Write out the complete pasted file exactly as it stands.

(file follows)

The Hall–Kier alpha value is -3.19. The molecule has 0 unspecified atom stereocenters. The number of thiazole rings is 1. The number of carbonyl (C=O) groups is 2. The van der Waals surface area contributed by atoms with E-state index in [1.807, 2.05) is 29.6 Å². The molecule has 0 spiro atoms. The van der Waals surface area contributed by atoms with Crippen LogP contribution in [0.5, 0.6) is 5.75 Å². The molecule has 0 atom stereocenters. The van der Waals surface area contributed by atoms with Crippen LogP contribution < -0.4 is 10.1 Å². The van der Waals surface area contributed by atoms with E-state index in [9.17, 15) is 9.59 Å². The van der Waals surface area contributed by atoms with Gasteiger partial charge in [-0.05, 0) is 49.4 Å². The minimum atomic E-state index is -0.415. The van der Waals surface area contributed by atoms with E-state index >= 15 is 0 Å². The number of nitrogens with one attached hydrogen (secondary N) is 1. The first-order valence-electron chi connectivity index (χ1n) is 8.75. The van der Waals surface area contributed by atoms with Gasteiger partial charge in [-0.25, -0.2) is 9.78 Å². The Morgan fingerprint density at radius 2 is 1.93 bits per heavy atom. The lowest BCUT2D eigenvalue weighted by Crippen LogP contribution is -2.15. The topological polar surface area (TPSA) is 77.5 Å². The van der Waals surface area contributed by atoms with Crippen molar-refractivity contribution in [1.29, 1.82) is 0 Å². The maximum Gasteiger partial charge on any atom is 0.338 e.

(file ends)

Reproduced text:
The Hall–Kier alpha value is -3.19. The molecule has 0 unspecified atom stereocenters. The number of thiazole rings is 1. The number of carbonyl (C=O) groups is 2. The van der Waals surface area contributed by atoms with E-state index in [1.807, 2.05) is 29.6 Å². The molecule has 0 spiro atoms. The van der Waals surface area contributed by atoms with Crippen LogP contribution in [0.5, 0.6) is 5.75 Å². The molecule has 0 atom stereocenters. The van der Waals surface area contributed by atoms with Crippen LogP contribution < -0.4 is 10.1 Å². The van der Waals surface area contributed by atoms with E-state index in [9.17, 15) is 9.59 Å². The van der Waals surface area contributed by atoms with Gasteiger partial charge in [-0.05, 0) is 49.4 Å². The minimum atomic E-state index is -0.415. The van der Waals surface area contributed by atoms with E-state index >= 15 is 0 Å². The number of nitrogens with one attached hydrogen (secondary N) is 1. The first-order valence-electron chi connectivity index (χ1n) is 8.75. The van der Waals surface area contributed by atoms with Gasteiger partial charge in [-0.25, -0.2) is 9.78 Å². The Morgan fingerprint density at radius 2 is 1.93 bits per heavy atom. The lowest BCUT2D eigenvalue weighted by Crippen LogP contribution is -2.15. The topological polar surface area (TPSA) is 77.5 Å². The van der Waals surface area contributed by atoms with Crippen molar-refractivity contribution in [1.29, 1.82) is 0 Å². The maximum Gasteiger partial charge on any atom is 0.338 e.